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Tuesday, August 01, 2017

Project 86 -- Knives to the Future


Darren King is the guitar player, and I am assuming primary songwriter, for the rock band The Overseer. I saw the cover artwork for their 2012 debut album, We Search, We Dig, and got really excited. However, upon listening, I was a little disappointed. King's guitar playing is unique, and very enjoyable at times, but it also has no recognition of the term "space." His style is angular, by which I mean if you were drawing a line to attempt to correspond to the frequently changing sounds coming out of King's guitar, you would be making a lot of angles--it's like his hands have ADD. It's like he's trying to create a tango with a heavily distorted electric guitar. This can get tiring, and it is extremely difficult to create a song in this style that can run for longer than three minutes.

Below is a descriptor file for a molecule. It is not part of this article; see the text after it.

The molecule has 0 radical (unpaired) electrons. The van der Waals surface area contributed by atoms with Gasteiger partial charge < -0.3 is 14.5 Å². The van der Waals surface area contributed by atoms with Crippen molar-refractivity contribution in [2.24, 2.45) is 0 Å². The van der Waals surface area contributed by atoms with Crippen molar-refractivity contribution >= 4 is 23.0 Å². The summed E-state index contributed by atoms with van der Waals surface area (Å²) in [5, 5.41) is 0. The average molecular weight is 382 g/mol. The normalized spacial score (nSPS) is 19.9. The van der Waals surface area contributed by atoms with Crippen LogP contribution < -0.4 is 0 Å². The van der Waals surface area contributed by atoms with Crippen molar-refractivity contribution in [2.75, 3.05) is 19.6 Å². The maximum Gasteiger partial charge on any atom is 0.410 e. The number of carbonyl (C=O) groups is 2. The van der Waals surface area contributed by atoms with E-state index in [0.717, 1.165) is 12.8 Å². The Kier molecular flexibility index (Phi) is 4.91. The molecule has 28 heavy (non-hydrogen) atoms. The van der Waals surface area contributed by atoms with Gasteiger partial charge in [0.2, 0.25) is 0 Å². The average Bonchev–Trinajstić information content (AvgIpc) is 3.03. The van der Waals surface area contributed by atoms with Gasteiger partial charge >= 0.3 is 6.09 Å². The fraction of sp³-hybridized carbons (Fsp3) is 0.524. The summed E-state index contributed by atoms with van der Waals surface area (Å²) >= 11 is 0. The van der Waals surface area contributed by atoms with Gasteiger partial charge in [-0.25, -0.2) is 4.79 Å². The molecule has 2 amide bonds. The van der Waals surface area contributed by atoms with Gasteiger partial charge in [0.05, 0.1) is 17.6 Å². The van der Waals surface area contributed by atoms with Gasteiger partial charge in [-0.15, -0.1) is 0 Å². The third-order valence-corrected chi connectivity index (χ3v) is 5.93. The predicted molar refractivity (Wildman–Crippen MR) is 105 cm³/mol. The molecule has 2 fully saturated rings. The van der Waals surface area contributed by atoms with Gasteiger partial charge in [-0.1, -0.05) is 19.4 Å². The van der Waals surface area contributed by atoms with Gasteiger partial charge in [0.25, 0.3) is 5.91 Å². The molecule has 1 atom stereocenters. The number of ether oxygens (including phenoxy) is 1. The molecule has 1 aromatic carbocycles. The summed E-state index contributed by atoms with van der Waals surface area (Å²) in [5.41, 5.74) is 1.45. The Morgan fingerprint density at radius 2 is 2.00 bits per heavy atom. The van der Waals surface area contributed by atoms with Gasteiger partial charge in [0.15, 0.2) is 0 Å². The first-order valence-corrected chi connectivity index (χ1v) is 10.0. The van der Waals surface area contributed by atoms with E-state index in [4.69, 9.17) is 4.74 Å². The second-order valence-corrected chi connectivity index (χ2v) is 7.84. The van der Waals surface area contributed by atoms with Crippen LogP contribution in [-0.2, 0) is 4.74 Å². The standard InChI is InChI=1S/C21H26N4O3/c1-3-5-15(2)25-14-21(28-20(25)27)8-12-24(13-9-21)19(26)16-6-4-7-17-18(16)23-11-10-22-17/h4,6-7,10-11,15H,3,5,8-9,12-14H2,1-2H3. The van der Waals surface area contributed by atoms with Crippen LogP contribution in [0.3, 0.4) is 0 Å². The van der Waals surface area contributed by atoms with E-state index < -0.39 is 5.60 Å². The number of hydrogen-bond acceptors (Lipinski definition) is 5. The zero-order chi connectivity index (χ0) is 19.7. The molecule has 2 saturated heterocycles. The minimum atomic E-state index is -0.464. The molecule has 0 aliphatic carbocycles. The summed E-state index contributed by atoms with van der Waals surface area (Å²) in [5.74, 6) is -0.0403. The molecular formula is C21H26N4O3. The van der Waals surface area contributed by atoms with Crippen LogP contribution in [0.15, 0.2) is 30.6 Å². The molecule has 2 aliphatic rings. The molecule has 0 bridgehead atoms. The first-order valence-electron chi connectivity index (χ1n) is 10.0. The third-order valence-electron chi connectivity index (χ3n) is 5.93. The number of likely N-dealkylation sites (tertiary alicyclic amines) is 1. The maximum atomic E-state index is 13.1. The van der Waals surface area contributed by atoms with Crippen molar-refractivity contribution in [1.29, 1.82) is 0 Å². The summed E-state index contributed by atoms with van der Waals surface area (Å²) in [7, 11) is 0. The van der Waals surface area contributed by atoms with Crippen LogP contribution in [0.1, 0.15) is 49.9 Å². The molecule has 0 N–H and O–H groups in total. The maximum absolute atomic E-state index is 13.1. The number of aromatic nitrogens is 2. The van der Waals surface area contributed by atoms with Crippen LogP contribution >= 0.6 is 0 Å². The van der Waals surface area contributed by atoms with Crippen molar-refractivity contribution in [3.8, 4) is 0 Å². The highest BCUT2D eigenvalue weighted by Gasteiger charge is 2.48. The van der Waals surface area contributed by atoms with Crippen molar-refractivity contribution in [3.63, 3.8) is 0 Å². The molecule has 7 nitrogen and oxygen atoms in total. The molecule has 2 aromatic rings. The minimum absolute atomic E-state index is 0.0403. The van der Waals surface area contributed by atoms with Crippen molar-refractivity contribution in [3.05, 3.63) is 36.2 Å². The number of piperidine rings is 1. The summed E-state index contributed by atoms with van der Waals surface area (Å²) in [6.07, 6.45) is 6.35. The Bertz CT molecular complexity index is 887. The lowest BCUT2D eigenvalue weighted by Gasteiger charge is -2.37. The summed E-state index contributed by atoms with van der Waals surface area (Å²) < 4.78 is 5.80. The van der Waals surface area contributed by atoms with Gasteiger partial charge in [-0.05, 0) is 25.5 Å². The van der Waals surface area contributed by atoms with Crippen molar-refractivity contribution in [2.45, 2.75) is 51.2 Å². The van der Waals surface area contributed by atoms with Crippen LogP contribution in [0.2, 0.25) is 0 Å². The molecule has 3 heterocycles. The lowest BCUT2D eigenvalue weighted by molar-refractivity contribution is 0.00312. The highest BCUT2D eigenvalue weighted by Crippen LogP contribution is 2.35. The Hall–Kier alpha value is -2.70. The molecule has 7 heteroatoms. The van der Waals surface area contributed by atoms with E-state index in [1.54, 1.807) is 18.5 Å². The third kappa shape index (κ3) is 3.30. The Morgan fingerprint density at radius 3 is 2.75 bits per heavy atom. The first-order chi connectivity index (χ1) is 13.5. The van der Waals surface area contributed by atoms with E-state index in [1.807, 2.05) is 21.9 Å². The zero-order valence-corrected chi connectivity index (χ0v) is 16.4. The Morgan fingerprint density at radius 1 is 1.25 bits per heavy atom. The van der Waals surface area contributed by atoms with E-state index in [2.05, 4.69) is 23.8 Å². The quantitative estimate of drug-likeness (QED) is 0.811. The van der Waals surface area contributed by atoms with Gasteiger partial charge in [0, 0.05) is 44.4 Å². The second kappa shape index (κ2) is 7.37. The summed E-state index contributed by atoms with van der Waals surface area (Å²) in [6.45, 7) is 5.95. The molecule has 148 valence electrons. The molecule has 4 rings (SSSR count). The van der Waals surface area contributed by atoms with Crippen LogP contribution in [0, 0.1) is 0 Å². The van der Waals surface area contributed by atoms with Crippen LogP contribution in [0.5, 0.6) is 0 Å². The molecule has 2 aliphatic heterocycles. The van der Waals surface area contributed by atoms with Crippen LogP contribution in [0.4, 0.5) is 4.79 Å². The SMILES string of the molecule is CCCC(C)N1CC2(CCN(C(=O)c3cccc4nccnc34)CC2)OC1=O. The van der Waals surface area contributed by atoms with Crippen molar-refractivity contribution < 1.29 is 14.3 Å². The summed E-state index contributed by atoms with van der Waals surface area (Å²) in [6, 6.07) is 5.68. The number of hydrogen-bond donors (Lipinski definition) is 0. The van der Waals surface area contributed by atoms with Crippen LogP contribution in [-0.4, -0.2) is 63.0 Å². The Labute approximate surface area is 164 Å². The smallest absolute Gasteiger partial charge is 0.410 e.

For Knives to the Future, Project 86's second crowd-funded album after the incredible Wait for the Siren, frontman (and only remaining member), Andrew Schwab, enlisted King's talents on guitar. Andrew Schwab doesn't play any instruments, which left King to write Knives to the Future's music. Unfortunately, in this case, King's style is so singular, Knives to the Future ends up sounding like an Overseer album with Andrew Schwab on vocals. Added to these problems, whoever mixed this album almost completely forgot about the bass, and the low end of the drums. The first couple of songs sound like cymbal hell, trebly distorted guitar and no bass to speak of. This, after the much lower-budgeted Wait for the Siren killed it in the mix--you could feel the low end in your gut. Thankfully, Knives to the Future's bass and non-cymbal/snare drum pieces get turned up in the fifth track's bridge, and hang around the majority of the time after that, but how could the mix, overall, be so bungled? Considering Schwab got the same bassist from ...Siren to return, and that that bassist presumably has the same rig, here, there is absolutely no excuse. And there's no way new drummer, Ryan Wood, wants his kit to sound like this. In the album's worst moments, it's like someone is just spraying a hose at the cymbals and mic'ing it. Just dreadful!